Well – I always say I’m attracted by the ‘different’ and the ‘quirky.’ And ‘The Talking Book’ takes both these descriptions to completely new levels!
Here’s the background: ‘‘The Talking Book’ is a collection of oxidized aural snapshots buried between the gloom and the gorgeous. Formed by Bill Gould, best known as a founding member of FAITH NO MORE, and conceptual sound artist Jared Blum, best known for his abstract pop under the moniker ‘Blanketship,’ and other releases on his lo-fi musique concrete label Gigante Sound, ‘The Talking Book,’ is the first instalment in a series of like-minded recordings on Gould’s Koolarrow Records label.’
As the Press sheet continues: ‘‘The Talking Book’ is a record of visuals. The chapters written are aural descriptors of a people and place left behind; beautiful memories and yet, due to time, corrupted like a faded photo, scenic beauty in a state of decomposition.
Deep and sullen piano notes tinkle while warbled guitar tapes appear in the cracks. Lush drones collect and fold onto each other into a haze of harmony as deep bass pulses drive through he heart of it all. Melodies and blissful awakenings appear in the form of acoustic guitar, organ and voice.’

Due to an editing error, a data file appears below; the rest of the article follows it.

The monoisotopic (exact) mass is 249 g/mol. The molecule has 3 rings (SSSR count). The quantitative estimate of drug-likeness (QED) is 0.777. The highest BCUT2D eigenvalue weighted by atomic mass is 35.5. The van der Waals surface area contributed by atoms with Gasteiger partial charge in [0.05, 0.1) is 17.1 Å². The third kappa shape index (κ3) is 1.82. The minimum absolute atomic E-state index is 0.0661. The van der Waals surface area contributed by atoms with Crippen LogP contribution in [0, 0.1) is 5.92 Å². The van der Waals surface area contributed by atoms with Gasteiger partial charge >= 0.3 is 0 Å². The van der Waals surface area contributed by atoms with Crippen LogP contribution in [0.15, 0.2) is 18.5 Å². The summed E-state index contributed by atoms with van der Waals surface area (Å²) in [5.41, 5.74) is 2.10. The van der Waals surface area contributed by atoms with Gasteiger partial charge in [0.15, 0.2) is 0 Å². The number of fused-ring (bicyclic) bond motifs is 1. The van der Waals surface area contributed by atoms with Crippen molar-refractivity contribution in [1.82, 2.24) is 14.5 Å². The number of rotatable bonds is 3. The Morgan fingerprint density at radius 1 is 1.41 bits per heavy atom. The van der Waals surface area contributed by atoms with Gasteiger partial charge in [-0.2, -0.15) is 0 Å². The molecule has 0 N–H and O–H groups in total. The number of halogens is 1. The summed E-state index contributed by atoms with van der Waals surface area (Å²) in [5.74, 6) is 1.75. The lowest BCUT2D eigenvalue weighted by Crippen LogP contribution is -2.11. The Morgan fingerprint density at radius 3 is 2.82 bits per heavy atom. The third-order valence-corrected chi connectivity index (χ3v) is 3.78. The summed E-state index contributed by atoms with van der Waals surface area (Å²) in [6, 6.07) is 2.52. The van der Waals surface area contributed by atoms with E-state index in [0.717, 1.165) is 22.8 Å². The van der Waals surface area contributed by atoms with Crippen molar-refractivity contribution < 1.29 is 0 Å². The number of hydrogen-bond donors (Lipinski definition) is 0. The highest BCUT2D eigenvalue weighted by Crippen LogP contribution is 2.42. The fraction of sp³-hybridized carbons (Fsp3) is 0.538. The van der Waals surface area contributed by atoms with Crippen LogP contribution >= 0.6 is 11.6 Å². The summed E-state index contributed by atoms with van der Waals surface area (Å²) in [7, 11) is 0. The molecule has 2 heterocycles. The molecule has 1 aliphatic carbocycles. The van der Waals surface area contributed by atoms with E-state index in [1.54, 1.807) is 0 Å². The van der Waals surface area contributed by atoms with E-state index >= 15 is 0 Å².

Straight away you can tell it most certainly wasn’t me who wrote that! But before you pass it off as some arty-farty mumbo-jumbo, I’ve got to say that having listened to the album a few times, it’s actually pretty accurate when you get right down to it.
‘The Talking Book’ is not exactly an easy listen. You do have to work at it. There are eleven tracks in all, each individually named, but for me the whole one-hour’s worth of music takes more the form of one conceptual piece. I certainly couldn’t tell one track from another.
But it IS all about painting with music. And it does paint a bit of a desolate picture. The album cover, somewhat appropriately is a sepia coloured image of an overgrown and unkempt graveyard shrouded by a dark and cloudy sky.
Initially, I was simply intrigued by this album, but subsequent listens have given over to a better appreciation of what it’s about. Like Tangerine Dream back in the Seventies, it would be too easy to simply dismiss this as a collection of odd sounding, eccentric electronic musings. It’s certainly not going to have you dancing around your bedroom like a loon, but if you have the time and patience, then it’s most definitely worth exploring.
(Released through Koolarrow Records on 24th May 2011)